Chemotherapy for bone cancer

Chemotherapy uses anticancer (cytotoxic) drugs to destroy cancer cells. It is sometimes used to treat bone cancer. It is not used for low-grade bone cancers because it has not been shown to work well for those cancers. Your healthcare team will consider your personal needs to plan the drugs, doses and schedules of chemotherapy. You may also receive other treatments.

Chemotherapy is given for different reasons. You may have chemotherapy to:

  • shrink a tumour before surgery (called neoadjuvant chemotherapy)
  • destroy cancer cells left behind after surgery and reduce the risk that the cancer will come back (recur) (called adjuvant chemotherapy)
  • destroy cancer cells in the body that have spread (metastasized) to other parts of the body

Chemotherapy is usually a systemic therapy. This means that the drugs travel through the bloodstream to reach and destroy cancer cells all over the body, including those that may have broken away from the primary tumour in the bone.

Chemotherapy drugs used for osteosarcoma

Chemotherapy is given for high-grade osteosarcoma. The same chemotherapy drug combinations that are used for high-grade osteosarcoma are also used for dedifferentiated chondrosarcoma and undifferentiated high-grade pleomorphic sarcoma.

Chemotherapy is given before surgery to shrink the bone tumour and to treat any cancer cells that may have started to spread in the body. If the cancer does not respond to the chemotherapy given before surgery, your healthcare team may use a different drug combination after surgery.

Most chemotherapy combinations for osteosarcoma include 2 or 3 drugs. Some combinations are given with a shorter time between treatments (called interval compressed chemotherapy).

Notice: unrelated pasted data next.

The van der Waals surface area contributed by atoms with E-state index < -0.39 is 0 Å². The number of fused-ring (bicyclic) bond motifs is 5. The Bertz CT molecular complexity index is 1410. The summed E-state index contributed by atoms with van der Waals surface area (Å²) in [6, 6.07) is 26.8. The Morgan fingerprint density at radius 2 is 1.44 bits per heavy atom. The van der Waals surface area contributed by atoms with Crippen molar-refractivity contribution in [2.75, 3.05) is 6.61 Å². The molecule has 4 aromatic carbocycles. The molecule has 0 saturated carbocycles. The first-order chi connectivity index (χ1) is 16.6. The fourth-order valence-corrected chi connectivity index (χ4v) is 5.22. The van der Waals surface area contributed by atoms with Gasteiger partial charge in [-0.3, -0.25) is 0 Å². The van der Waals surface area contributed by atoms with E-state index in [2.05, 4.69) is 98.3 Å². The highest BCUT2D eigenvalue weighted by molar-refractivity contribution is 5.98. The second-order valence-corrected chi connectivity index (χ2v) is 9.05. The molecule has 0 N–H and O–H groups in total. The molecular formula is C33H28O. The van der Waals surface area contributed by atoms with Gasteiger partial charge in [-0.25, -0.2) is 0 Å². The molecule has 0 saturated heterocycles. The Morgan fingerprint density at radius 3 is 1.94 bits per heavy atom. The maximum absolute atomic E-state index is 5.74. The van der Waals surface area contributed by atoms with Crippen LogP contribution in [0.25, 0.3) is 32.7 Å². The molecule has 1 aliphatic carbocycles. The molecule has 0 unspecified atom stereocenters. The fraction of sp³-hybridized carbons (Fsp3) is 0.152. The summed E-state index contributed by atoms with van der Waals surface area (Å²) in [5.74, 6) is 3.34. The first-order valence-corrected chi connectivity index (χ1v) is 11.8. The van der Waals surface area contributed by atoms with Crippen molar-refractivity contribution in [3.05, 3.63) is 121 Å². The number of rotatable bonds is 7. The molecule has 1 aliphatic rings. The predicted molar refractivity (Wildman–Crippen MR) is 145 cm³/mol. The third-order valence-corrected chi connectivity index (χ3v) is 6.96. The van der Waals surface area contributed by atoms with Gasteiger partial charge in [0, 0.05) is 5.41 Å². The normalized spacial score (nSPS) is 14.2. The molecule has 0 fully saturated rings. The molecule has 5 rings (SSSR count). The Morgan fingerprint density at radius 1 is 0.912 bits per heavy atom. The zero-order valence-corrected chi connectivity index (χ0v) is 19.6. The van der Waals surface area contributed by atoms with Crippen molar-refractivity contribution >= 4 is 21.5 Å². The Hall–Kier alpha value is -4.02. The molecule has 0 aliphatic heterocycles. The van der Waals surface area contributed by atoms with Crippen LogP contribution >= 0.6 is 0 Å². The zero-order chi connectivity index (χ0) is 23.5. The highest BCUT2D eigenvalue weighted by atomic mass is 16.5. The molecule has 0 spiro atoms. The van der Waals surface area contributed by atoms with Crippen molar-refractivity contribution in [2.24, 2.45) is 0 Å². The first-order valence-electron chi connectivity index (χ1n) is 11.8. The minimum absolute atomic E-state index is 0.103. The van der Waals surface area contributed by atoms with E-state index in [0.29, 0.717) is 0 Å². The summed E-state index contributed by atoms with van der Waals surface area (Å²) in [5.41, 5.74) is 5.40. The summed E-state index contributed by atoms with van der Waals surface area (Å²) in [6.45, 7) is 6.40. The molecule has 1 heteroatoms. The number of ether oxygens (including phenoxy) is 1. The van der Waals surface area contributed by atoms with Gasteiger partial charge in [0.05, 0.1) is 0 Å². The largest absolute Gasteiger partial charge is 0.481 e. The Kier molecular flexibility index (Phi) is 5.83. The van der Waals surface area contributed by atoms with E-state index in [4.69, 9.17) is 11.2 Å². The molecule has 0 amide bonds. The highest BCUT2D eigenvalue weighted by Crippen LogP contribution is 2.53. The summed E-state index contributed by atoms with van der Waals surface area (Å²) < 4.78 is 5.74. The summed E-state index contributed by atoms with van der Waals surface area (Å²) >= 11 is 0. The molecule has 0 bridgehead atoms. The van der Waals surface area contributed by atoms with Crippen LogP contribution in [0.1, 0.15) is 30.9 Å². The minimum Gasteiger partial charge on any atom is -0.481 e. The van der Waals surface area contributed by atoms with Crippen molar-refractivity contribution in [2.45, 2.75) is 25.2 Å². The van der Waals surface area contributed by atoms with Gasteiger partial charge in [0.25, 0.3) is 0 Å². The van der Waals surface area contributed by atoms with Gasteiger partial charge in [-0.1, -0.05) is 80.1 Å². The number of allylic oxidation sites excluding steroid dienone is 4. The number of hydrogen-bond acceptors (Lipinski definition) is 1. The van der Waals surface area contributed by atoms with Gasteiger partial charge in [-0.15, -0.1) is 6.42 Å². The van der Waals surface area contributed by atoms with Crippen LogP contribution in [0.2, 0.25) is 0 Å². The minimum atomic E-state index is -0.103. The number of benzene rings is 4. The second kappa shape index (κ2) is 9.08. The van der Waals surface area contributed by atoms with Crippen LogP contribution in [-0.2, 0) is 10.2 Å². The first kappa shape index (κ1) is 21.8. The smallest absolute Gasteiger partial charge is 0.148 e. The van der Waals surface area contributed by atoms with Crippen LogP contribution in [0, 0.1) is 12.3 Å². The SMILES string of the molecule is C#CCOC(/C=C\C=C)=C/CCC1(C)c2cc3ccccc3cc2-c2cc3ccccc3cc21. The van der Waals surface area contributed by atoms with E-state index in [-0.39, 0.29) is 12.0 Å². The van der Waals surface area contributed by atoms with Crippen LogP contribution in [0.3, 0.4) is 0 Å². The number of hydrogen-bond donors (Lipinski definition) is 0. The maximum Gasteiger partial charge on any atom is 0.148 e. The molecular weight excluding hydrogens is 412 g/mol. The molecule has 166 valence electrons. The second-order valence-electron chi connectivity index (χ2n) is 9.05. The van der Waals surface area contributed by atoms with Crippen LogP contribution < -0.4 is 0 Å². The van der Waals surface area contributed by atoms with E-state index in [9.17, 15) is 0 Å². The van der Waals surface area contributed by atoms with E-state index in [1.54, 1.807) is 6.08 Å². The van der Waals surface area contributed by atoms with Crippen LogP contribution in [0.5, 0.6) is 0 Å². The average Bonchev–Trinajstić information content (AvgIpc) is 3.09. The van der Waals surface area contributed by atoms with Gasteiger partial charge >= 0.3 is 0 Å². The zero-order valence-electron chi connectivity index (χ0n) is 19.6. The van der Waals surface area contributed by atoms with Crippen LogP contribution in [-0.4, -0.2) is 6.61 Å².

The most common chemotherapy drug combinations used to treat osteosarcoma tumours are:

  • cisplatin and doxorubicin (Adriamycin)
  • high-dose methotrexate, cisplatin and doxorubicin
  • ifosfamide (Ifex), cisplatin and epirubicin (Pharmorubicin)
  • doxorubicin, cisplatin, ifosfamide and high-dose methotrexate

If an osteosarcoma does not respond to drugs used in earlier treatments or if it comes back, the following drugs may be used:

  • gemcitabine (Gemzar)
  • docetaxel (Taxotere) and gemcitabine
  • cyclophosphamide (Procytox) and etoposide (Vepesid, VP-16)
  • cyclophosphamide and topotecan (Hycamtin)
  • high-dose ifosfamide, with or without etoposide
  • ifosfamide, carboplatin (Paraplatin, Paraplatin AQ) and etoposide
  • high-dose methotrexate, etoposide and ifosfamide

Chemotherapy combinations that use high-dose methotrexate are not used very often for adults who are 40 or older. This is because there is a higher chance that the kidneys will not move the drug out of the body quickly enough, which can cause serious side effects.

Chemotherapy for chondrosarcoma

Chemotherapy is not used for low-grade chondrosarcoma tumours because it usually does not work well or make a prognosis better.

Mesenchymal chondrosarcoma tumours are an aggressive, high-grade type of chondrosarcoma tumour. They may be treated with the following drug combination:

  • vincristine (Oncovin), doxorubicin and cyclophosphamide, alternating treatments with ifosfamide and etoposide